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Could Health Plans Derail ACOs?



The reality is that everyone will protect their own interests, which has health plans knocking on doors in Washington, making sure federal agencies are aware that collaboration among already powerful healthcare providers under the ACO model also includes the risk of collusion.



3 comments on "Could Health Plans Derail ACOs?"
J. Kuriyan (10/28/2010 at 9:58 AM)

ACOs are nothing more than the PHOs & IDSs of the 90's - an Avatar of a system that failed for many reasons. There are new lawyers and young Professors promoting the concept. We must be aware of the history or .... None of the reasons for failure have been corrected. Why should it succeed now? As for Direct contracting, except in some very closed communities dominated by one provider network, employers rejected the notion in no uncertain terms. Employees wanted the privilege to access any and all providers - and employers didn't see any reason for denying them. Meg Whitman-borrowed Gov. Schwarzenegger's definition of insanity applies here - "doing the same thing over & over, hoping the results will be different this time."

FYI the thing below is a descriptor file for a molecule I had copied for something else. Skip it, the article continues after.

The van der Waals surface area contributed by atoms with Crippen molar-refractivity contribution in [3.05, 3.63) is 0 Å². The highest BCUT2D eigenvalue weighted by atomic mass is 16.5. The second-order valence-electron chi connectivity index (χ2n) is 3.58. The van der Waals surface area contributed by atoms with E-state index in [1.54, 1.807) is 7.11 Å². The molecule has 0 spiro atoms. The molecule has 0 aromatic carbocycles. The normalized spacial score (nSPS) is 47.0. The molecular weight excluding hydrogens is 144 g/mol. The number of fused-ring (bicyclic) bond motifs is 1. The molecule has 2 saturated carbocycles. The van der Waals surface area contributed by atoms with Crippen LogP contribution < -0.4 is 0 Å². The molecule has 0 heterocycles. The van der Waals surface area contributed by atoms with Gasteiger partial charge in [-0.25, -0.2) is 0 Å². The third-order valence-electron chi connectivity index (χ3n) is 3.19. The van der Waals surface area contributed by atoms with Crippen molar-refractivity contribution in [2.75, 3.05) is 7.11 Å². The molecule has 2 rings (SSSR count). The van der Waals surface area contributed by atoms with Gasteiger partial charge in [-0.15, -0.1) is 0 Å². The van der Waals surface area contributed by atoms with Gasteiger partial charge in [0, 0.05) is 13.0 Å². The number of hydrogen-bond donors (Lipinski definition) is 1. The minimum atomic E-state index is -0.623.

Mike D'Eramo (10/28/2010 at 8:27 AM)

The ACO does provide a means for the consumer to be reengaged into the health financing process. We have allowed the modern health plan to evolve into a non-value added third party that does not benefit patient, provider, or employer. However, the employer/patient dyad must ensure that providers are fully disclosing quality and cost data as part of their access process.
Kevin Lieb (10/27/2010 at 2:59 PM)

ACO's, if done right and as they mature, could eliminate the need for Health Insurance. The doctor is absolutely correct. In theory, you buy insurance to cover risk whether its for your car/home/or health. But if that risk is now pushed to the doctors, via capitation, why do you need an insurance company? They're just skimming off a percentage of revenue for little to no added value. If I ran an ACO and felt that I could take on risk I would go directly to the employers in my town/county and eliminate the middle man - insurance companies. Direct contracting makes much more sense that our healthcare insurance system.